DSC01184The store does, however, attempts to fabricate a stronger sense of order. Section categories are scribbled on small slips of white paper and taped to the wood of the selves; you need to be right up close in order to read the headings. Occasionally, subjects are displayed on larger signs, like the Drama and Philosophy sections. But their signs are hidden amidst the collections; the faded, hand-painted “DRAMA” on the gold background— tilted vertically and only about the height of a small shelf—is easily glanced over in the sea of colorful spines. For the books near the ceiling, one wonders if you’re even supposed to see those at all. While there are a few ladders sprinkled around the store, they are old and rickety. And some spots, like the books above the archway, seem impossible to get to, even with the assistance of a ladder.

The walls are not just for books, however. In the few empty spaces, bulletin boards display notes, flyers, letters, and photos. Numerous mirrors of all different shapes and sizes are hung on the ends of bookshelves. While they may intend to create the illusion of a more empty space, they also give the passerby a chance to see themselves within the horde of literature and provide a moment’s reflection (literally) on their experience in that moment. A few framed photographs and paintings hang at the very top of the wall in whatever free space is left. Between the mirrors, the books, the boards, and the art, you have to search hard for bare walls. And with so much going on, your eye never ceases to wander around every inch of the store; you will always discover something new with every glance.


Copies of Notre Dame de Paris are sold as quickly as they come in; not a huge surprise given that the store is just across the river from the famous cathedral. Ulysses is another popular purchase, given the original store’s connection to the first publications. Clearly, French literature is also a popular category, both English-translation texts and originals. Shakespeare’s works, given the name of the store, are also top-sellers. Finding these top selections, however, can be challenging.

Despite the popularity of particular volumes, this is by no means a specialized bookstore. Shakespeare and Company caters to all forms of literature, from bilingual to historical to children’s to young adult. The first in Anthony Horowitz’s Alex Rider series sit cover-out next to an academic analysis from Columbia University. Children’s book, literary magazines, and cook books all share the same floor space upstairs. Dance faces Portrait of a Spy. The store will buy anything and sell anything, an inventory that reflects its open-door policy. Their acceptance of any and all books is also an example of Benjamin’s assertion that “the acquisition of books is by no means a matter of money or expert knowledge alone.” (63) Whitman began the bookstore without money in mind, and the growing collection demonstrates their willingness to buy anything which can be read. Shakespeare and Company, overflowing with so many books already, collects for the thrill of collecting and not for the monetary gain.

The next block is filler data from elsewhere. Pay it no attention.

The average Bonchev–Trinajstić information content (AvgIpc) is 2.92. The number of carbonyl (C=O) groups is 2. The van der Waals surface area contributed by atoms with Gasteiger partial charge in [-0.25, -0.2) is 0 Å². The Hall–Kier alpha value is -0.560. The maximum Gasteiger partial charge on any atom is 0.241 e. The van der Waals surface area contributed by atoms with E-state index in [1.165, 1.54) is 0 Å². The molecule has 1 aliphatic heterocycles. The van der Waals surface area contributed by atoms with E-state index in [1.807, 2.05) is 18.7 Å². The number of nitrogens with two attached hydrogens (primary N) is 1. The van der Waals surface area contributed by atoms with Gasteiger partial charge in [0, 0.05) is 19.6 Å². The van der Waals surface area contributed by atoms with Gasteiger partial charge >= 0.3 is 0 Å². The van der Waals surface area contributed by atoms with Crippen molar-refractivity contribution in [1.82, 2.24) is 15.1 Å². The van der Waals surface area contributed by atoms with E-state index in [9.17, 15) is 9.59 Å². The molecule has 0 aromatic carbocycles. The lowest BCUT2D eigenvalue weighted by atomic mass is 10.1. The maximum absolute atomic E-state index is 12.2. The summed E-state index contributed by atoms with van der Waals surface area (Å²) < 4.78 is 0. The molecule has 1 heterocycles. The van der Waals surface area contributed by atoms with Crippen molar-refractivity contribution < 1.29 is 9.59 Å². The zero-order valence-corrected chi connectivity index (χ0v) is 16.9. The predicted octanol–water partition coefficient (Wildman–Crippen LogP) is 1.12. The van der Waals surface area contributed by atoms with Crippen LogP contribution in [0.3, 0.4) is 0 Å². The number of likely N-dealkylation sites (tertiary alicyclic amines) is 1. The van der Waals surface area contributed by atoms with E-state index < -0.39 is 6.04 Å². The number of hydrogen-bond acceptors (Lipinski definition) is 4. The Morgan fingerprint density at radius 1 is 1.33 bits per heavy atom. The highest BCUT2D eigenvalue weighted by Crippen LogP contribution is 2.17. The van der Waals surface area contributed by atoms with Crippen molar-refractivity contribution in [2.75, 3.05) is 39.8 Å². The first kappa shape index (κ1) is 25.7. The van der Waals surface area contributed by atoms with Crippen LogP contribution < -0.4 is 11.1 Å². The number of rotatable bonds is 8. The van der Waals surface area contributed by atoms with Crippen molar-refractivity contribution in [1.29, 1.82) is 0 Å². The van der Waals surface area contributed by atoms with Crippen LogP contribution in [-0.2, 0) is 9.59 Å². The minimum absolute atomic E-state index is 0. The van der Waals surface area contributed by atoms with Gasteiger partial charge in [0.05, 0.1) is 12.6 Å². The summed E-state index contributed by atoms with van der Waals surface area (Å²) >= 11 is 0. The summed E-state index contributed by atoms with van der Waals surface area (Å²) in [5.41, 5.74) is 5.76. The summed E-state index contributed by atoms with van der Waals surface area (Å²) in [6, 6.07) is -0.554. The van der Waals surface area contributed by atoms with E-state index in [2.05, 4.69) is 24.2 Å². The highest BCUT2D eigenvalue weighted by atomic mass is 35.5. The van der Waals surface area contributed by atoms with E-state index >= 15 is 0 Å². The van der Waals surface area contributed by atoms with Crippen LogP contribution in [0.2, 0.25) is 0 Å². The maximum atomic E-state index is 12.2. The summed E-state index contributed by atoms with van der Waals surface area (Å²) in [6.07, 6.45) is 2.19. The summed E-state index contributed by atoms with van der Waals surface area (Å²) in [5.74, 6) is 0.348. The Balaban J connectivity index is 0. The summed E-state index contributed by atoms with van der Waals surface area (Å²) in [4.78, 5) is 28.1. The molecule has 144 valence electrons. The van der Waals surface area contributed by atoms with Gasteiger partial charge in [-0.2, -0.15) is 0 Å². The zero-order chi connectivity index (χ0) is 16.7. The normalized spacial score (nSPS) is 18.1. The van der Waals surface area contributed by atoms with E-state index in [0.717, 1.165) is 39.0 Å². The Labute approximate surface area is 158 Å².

With all of the books on so many different topics, there is a contradictory sense in the store that this isn’t a place you enter into “looking” for something to buy; again, this is not a place established for the sole purpose of gaining money. Whereas one may storm to Barnes and Noble on a mission for a particular text, Shakespeare and Company is a place to meander and peruse. Entering into the shop with a set title in mind will only heighten the overwhelming experience and create frustration. Instead, the jumbled piles, towering shelves, and secretive categories mix to create an experience based on purposeless searching. One is suppose to enjoy being surrounded and drown in the sea of books, absorbing the atmosphere of literature through smell, touch, sight, and hearing. It is a place renowned for the literary experience, not for the literary business.








Photographs in Post:

Opening photo:

Green chair:


Green Chandelier:


 Photographs in Floorplan:

Photograph in separate hallway:

Well and Green Chandelier:

Staircase from side:

Books on staircase:

Staircase from top:

Panorama in center room:

Store from Threshold:



Braun, Markus Sebastian. “Shakespeare and Company.” Book Shops: Long-established and the Most Fashionable. Salenstein: Braun, 2012. 156. Print. provided the program to insert photographs and tags.


Textual citations


Benjamin, Walter. “Unpacking My Library”. Illuminations. Shocken Books: New  York. 59-67. Print.